Oh, she was a pretty one, right enough. Her proudly erect carriage bespoke a woman who had nothing to be ashamed of, a fact Liam could appreciate in more ways than one. Her breasts jutted out, just full and round enough without being too much of a good thing, and her belly offered the exact right amount of curve to look like she'd be right pleasant to curl up with on a chilly Irish night. Her buttocks and hips flared enough to give a man ideas, and her legs looked strong enough to wrap around a man and hold on until he begged her for mercy. A belt of gold interlinked with some silvery metal crested in stylized waves about the top of her hips, and the jewel hanging down in front drew his eye downward whether he willed it or not. The small stripe of hair at the top and center of her thighs drove the moisture from his mouth, wishing he could only stroke it, never mind what lay beneath. Topping her luscious body, a wavy mass of vibrant red hair flowed behind her like a queen's banner, adding to her proud but not haughty carriage.
"Bloody hell," he breathed, whispering a prayer of thanks to Jesus for making him a man and then putting him in this place, at this time, to see this stunning, staggering woman.
She turned, and for a moment he could have sworn she looked right through the lenses of binoculars, through his eyes, and right into his soul. The details of her face, each one exquisite in its own right, paled to insignificance next to the force of her gaze. Her eyes glowed brightly with an inner light to put amethysts to shame. She smiled, and it was as glorious and uncomplicated an expression as he'd ever laid eyes on, a grin of pure, free-spirited delight.
With a regal tilt of her head and a wicked wink of her eye, she turned away and kept walking, her pace unhurried and calm, as if she had all eternity and beyond to get wherever she might be bound.
What on earth was that lovely creature doing here? Now that he'd seen her face clearly, he was more certain than ever he'd never seen her about Malin Head. If he had, he'd have knocked over many a strong man and stormed the gates of heaven and hell alike just for the pleasure of sharing her table for an hour.
He didn't even dare consider what sharing a bed with such a woman might be like. His pants had tightened uncomfortably just from seeing her. Laying with her, in the Biblical sense, might be just the thing to send a man to heaven in the most literal way possible.
From somewhere deep in his brain, a sober, responsible voice piped up. She might be in trouble, or hurt. She certainly shouldn't be walking about the shore starkers. Wouldn't it make just a wee bit of sense to, er, call someone, ye sad, daft, desperately horny man?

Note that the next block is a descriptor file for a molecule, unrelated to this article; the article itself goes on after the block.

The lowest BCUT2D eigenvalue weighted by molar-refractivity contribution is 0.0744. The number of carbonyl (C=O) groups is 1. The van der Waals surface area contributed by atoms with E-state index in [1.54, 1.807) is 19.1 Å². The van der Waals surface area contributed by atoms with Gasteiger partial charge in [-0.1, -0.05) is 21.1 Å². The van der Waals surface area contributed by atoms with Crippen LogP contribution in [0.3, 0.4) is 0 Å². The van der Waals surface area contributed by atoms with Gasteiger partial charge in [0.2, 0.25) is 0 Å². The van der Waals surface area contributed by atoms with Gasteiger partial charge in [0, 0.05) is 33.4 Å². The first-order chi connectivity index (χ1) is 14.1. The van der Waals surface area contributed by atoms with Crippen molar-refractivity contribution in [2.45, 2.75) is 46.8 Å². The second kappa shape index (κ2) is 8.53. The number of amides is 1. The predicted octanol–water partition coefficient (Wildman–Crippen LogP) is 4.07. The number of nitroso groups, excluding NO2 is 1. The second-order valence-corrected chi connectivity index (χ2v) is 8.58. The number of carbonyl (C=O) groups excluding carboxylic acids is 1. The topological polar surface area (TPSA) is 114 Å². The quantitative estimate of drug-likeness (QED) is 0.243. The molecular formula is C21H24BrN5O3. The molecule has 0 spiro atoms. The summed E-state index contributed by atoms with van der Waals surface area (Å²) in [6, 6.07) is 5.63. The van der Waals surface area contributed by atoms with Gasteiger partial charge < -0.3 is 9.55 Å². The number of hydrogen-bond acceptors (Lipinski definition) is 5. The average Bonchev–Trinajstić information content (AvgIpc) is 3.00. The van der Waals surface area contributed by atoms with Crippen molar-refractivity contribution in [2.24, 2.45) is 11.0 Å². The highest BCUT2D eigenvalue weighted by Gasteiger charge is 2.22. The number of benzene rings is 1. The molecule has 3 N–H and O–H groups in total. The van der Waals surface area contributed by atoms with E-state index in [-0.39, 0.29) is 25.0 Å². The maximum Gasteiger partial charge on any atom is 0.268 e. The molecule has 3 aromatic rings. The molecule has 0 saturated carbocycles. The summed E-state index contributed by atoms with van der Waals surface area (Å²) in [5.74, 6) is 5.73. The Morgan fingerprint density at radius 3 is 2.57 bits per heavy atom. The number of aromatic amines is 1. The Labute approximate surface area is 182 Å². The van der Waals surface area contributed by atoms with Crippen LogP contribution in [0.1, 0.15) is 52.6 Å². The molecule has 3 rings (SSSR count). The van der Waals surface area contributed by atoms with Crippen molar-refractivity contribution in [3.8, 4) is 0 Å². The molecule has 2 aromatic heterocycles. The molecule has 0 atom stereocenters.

He growled a bit at his inner voice, but couldn't argue the undeniably valid point. Without taking his eyes off the tiny, ravishing figure, he groped for the handset for the radio.
"Moira calling Cionn Malhanna."
"Go ahead, Moira, this is Cionn Malhanna. Calling in a wee bit late, aren't we, Liam?"
He recognized the voice as belonging to Detective Sergeant James O'Grady of the local Garda detachment. The copper was a good sort, hardworking and hard-drinking as you please, with a good head for humor but no patience for nonsense. If he could be said to be friends with the law, O'Grady was about as close as he came to it.
At the moment, O'Grady was wearing his other hat as the local port official. It enabled him to draw two paychecks off the government purse and helped him while away the hours, not that there was ever much to see or do in the town. The last real excitement they'd had had been two years earlier, when that lovely Yank came to town and was staying with the town lesbians. Aside from that, the best one could expect was Brian Diurmuid getting in his cups and making a prize arse of himself, which was admittedly entertaining in its own right but could pall quickly.
"Aye, James, I guess I am at that," Liam admitted. "Say, have a shifty out your window, tell me what ye see, like."
"Are ye serious?" the Garda officer demanded.
"No, James, I always call in three minutes from docking t' brighten yer day," he growled, every word dripping sarcasm.
O'Grady mumbled something about copulating with sheep as he stood. "I was all nice and comfy, like, about to have a cuppa an' what the bloody feck!"
"If ye can figure that out, I'd be that obliged if ye'd explain it t' me," Liam retorted.